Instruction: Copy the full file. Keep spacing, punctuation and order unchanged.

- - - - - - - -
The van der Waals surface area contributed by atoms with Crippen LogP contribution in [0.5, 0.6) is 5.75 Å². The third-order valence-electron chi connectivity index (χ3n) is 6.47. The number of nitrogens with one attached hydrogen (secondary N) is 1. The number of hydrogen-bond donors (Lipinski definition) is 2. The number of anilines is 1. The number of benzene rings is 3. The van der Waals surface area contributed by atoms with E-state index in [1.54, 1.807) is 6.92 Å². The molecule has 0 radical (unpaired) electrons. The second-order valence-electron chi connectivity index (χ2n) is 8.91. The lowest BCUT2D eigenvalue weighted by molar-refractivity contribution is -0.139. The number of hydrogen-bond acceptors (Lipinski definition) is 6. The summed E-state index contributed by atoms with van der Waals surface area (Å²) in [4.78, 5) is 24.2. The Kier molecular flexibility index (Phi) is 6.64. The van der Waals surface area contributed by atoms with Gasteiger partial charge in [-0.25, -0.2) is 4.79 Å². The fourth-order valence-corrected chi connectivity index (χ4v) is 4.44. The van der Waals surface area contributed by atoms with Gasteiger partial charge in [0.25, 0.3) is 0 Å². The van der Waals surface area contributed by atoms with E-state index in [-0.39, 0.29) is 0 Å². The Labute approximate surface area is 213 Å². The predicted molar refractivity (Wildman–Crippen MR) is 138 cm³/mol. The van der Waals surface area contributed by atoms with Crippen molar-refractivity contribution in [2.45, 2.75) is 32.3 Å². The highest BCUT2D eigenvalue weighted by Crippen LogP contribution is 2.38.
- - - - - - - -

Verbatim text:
The van der Waals surface area contributed by atoms with Crippen LogP contribution in [0.5, 0.6) is 5.75 Å². The third-order valence-electron chi connectivity index (χ3n) is 6.47. The number of nitrogens with one attached hydrogen (secondary N) is 1. The number of hydrogen-bond donors (Lipinski definition) is 2. The number of anilines is 1. The number of benzene rings is 3. The van der Waals surface area contributed by atoms with E-state index in [1.54, 1.807) is 6.92 Å². The molecule has 0 radical (unpaired) electrons. The second-order valence-electron chi connectivity index (χ2n) is 8.91. The lowest BCUT2D eigenvalue weighted by molar-refractivity contribution is -0.139. The number of hydrogen-bond acceptors (Lipinski definition) is 6. The summed E-state index contributed by atoms with van der Waals surface area (Å²) in [4.78, 5) is 24.2. The Kier molecular flexibility index (Phi) is 6.64. The van der Waals surface area contributed by atoms with Gasteiger partial charge in [-0.25, -0.2) is 4.79 Å². The fourth-order valence-corrected chi connectivity index (χ4v) is 4.44. The van der Waals surface area contributed by atoms with Gasteiger partial charge in [0.25, 0.3) is 0 Å². The van der Waals surface area contributed by atoms with E-state index in [-0.39, 0.29) is 0 Å². The Labute approximate surface area is 213 Å². The predicted molar refractivity (Wildman–Crippen MR) is 138 cm³/mol. The van der Waals surface area contributed by atoms with Crippen molar-refractivity contribution in [2.45, 2.75) is 32.3 Å². The highest BCUT2D eigenvalue weighted by Crippen LogP contribution is 2.38.